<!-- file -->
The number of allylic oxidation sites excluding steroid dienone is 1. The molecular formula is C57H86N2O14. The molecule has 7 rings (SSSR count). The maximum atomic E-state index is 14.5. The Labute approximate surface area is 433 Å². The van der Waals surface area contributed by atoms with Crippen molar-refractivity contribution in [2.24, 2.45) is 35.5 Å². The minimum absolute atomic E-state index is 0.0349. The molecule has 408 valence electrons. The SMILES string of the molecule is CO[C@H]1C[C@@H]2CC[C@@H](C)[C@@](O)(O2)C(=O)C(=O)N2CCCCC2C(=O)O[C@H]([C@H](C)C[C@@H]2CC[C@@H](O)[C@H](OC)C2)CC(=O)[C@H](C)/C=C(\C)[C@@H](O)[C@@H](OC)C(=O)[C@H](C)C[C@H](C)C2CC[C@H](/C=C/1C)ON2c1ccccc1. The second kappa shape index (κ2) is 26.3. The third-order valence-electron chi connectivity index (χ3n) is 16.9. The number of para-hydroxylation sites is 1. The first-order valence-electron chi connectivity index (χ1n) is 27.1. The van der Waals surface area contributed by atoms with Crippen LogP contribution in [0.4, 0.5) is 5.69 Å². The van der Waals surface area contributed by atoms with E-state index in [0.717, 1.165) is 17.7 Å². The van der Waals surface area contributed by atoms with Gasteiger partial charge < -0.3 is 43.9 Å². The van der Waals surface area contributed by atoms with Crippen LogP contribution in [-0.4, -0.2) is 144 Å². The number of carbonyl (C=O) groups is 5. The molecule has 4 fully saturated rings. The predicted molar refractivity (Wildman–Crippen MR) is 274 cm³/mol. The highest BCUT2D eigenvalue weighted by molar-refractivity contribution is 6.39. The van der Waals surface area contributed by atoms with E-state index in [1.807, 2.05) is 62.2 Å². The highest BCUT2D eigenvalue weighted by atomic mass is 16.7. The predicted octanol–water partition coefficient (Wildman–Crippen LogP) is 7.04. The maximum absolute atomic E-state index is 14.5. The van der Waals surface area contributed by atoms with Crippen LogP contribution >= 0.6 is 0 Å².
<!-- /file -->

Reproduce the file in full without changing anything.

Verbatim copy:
The number of allylic oxidation sites excluding steroid dienone is 1. The molecular formula is C57H86N2O14. The molecule has 7 rings (SSSR count). The maximum atomic E-state index is 14.5. The Labute approximate surface area is 433 Å². The van der Waals surface area contributed by atoms with Crippen molar-refractivity contribution in [2.24, 2.45) is 35.5 Å². The minimum absolute atomic E-state index is 0.0349. The molecule has 408 valence electrons. The SMILES string of the molecule is CO[C@H]1C[C@@H]2CC[C@@H](C)[C@@](O)(O2)C(=O)C(=O)N2CCCCC2C(=O)O[C@H]([C@H](C)C[C@@H]2CC[C@@H](O)[C@H](OC)C2)CC(=O)[C@H](C)/C=C(\C)[C@@H](O)[C@@H](OC)C(=O)[C@H](C)C[C@H](C)C2CC[C@H](/C=C/1C)ON2c1ccccc1. The second kappa shape index (κ2) is 26.3. The third-order valence-electron chi connectivity index (χ3n) is 16.9. The number of para-hydroxylation sites is 1. The first-order valence-electron chi connectivity index (χ1n) is 27.1. The van der Waals surface area contributed by atoms with Crippen LogP contribution in [0.4, 0.5) is 5.69 Å². The van der Waals surface area contributed by atoms with E-state index in [0.717, 1.165) is 17.7 Å². The van der Waals surface area contributed by atoms with Gasteiger partial charge < -0.3 is 43.9 Å². The van der Waals surface area contributed by atoms with Crippen LogP contribution in [-0.4, -0.2) is 144 Å². The number of carbonyl (C=O) groups is 5. The molecule has 4 fully saturated rings. The predicted molar refractivity (Wildman–Crippen MR) is 274 cm³/mol. The highest BCUT2D eigenvalue weighted by molar-refractivity contribution is 6.39. The van der Waals surface area contributed by atoms with E-state index in [1.807, 2.05) is 62.2 Å². The highest BCUT2D eigenvalue weighted by atomic mass is 16.7. The predicted octanol–water partition coefficient (Wildman–Crippen LogP) is 7.04. The maximum absolute atomic E-state index is 14.5. The van der Waals surface area contributed by atoms with Crippen LogP contribution >= 0.6 is 0 Å².